Sandy Griswold. April 9, 1899. [April Days Outdoors.] Omaha Sunday World-Herald 34(191): 23.
Forest, Field and Stream
In the language of one of our prominent attorneys, I think I may at last with at least a modicum of safety, proclaim:
"Spring has came!"
However, if perverse winds gainsay the authenticity of this proclamation, my readers will accept this for what ought to be, and wait patiently for the opportunity of application.
Naturally the past two or three weeks should have been Mother Nature's housecleaning time. There should not be a tree or shrub but what has had a thorough washing in the drenching vernal rains and swept of their dead, dry leaves by the boisterous winds of March, and now show forth refreshed and invigorated after their long period of inactivity.
April days, indeed?
The cottonwoods along the creek's banks, gnarled and aged, should be proudly displaying their swelling bulbs of slender tendrils, and the maples ready to burst forth in their new spring garments, as dainty and fresh as those tiny green blossoms that are peeping from out the little sheltered nooks on the hillsides. The tangled network of aromatic grapevines,, mingling their tentacular threads with the loftiest bows of elm or ironwood, must shortly put forth their wealth of cream white flowers, while the brook willows, laden with downy catkins, in full rich leafage. The rolling prairie land is out slowly assuming a faint tinge of emerald, but like an exploit in prestidigitation, will shortly be covered with wild flowers, while over head will hang a bright, blue sky, flecked, perhaps, with little dark clouds that will cast shifting shadows upon the rural landscape.
Fed by innumberable little springs and rills, the savage Niobrara, the Long Pine and the Birdwood roar through their beds in the canyons, with a sound not unlike that of the sea, forming a multitude of miniature falls and eddies as they whirl around the boulders and the drift in their midst, where the kaleidoscopic trout lurks and the mink builds his home. In the shallows grows the pungent watercress, wild musk, esculent carrot and Indian lettuce, and on the deep mossy banks flourish what few ferns we have—the shield, the maiden-hair, the lacey five-finger, the sturdy little polypods and yellow-eyes. Down deep by the roots of last year's fronds there appear late in March a mass of fuzzy little brown balls, which unroll as they push their way upward on their slender stems until fully expanded in the humid atmosphere.
April days! Why, already the wild goose has gone clamorously on toward his polaric summer home, and the canvasback and the mallard are preening themselves to follow. The teal will linger in the warm sunshine of cosy inlets for days to come, and soon the tinkling ripple of the yellow leg and the thrilling skeap of the jack snipe will mingle with the chuck and chirp of the black bird and the silvery trill of the swamp sparrow.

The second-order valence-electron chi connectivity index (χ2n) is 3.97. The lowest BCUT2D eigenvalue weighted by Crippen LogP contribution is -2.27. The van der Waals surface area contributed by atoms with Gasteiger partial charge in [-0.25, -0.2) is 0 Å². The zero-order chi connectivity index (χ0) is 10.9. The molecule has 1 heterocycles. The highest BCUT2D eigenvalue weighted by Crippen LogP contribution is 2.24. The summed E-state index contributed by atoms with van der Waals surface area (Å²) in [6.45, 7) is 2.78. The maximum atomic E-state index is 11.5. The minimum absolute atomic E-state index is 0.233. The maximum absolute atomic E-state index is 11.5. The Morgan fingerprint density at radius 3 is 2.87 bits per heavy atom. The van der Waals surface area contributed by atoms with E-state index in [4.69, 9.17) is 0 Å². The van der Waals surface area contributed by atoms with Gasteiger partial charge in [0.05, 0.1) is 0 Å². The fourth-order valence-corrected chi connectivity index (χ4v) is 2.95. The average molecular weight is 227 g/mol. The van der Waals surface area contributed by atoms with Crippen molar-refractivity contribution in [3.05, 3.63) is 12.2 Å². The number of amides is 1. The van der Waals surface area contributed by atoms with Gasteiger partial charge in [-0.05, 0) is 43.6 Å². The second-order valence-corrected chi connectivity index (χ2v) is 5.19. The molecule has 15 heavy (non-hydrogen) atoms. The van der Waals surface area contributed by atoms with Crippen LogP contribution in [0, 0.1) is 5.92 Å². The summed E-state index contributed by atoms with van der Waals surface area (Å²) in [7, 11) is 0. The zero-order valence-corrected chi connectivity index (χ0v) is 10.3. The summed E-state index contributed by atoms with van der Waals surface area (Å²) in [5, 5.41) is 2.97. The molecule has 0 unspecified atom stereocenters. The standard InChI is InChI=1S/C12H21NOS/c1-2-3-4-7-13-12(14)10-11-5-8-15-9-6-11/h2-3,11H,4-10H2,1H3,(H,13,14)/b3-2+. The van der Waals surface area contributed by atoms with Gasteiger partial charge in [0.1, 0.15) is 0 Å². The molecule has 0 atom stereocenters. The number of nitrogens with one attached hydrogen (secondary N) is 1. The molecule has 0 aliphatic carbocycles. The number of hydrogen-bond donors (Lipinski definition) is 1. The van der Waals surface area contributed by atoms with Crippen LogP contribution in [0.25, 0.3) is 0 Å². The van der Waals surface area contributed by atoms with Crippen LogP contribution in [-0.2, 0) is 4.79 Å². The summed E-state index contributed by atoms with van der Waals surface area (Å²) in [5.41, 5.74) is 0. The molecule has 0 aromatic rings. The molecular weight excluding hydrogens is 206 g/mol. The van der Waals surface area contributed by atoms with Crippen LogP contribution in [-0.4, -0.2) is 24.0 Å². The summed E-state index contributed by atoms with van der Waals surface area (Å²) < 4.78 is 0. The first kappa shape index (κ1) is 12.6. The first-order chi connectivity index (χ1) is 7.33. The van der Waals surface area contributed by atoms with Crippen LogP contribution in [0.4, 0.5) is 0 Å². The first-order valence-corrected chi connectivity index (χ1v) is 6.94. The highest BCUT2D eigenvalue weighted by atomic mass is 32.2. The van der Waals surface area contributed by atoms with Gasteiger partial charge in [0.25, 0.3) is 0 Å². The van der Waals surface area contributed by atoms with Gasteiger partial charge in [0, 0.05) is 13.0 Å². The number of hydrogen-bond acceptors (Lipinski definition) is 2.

Already the flowering wild gooseberry emits its woody odor from the dense roadside thickets, where flourish the prickly blackberry, the graceful elder, sweet-scented azaleas and flannelly hazelnut. Wild ivy runs riot in many places, climbing the trunks of the scrubby oaks, festooning itself from bough to bough, and falling in long streamers or matted curtains from the topmost branches, and tangling itself with the wild grapevines, the clematis and the swelling pokeberry.
Brilliant dragon flies flit zigzag fashion along the course of the stream, and from the adjoining shrubbery comes a medley of bird voices.
The plowman is busy turning the soil. He will be followed by the sower, and then comes fields of tender green, looking in the distance like emerald velvet lawns.
The grassy hillsides will soon be spangled with millions of spring beauties, wild roses, cream-cups, cyclamens, asters and bright little primroses, nestling among their rosette leaves, while in the shadowy runways grow topaz and blue violets or wild pansies, apparently delighting the breeze that blows them all one way.
Later will come great patches of sunflowers, moccasin flowers and fragrant wild mustard, adding vivid color to the universal green, with mullen-stalk, red soreel and wild turnip blossoms, the little round-headed brass buttons and blue flags of the marshes, the yucca, and lupines and soap-weed of the sand hills, and that brief-lived member of the iris family, the pretty azure-eyed grass.
No echo of he busy, musty city disturbs our rural solitudes. The meadow lark, with his beautiful black-starred yellow vest, sends his charming call over the open fields, the robin sings merrily in the maples, the bobolink over the clover pastures, while the frogs pipe industriously all along the lowlands. There goes a cottontail scudding nimbly away to the shelter of yon hedge, and there in the budding branches of that old elm a mother fox squirrel is busying herself.
All these are sights and sounds that must come with our April days, and if they are not with us now, they will be surely before the spring-fevery days of lovely May burst forth upon us. While all may yet look brown and bare, the magic of a week's winds and sunshine may array all in the dainty bridal raiment of early springtime.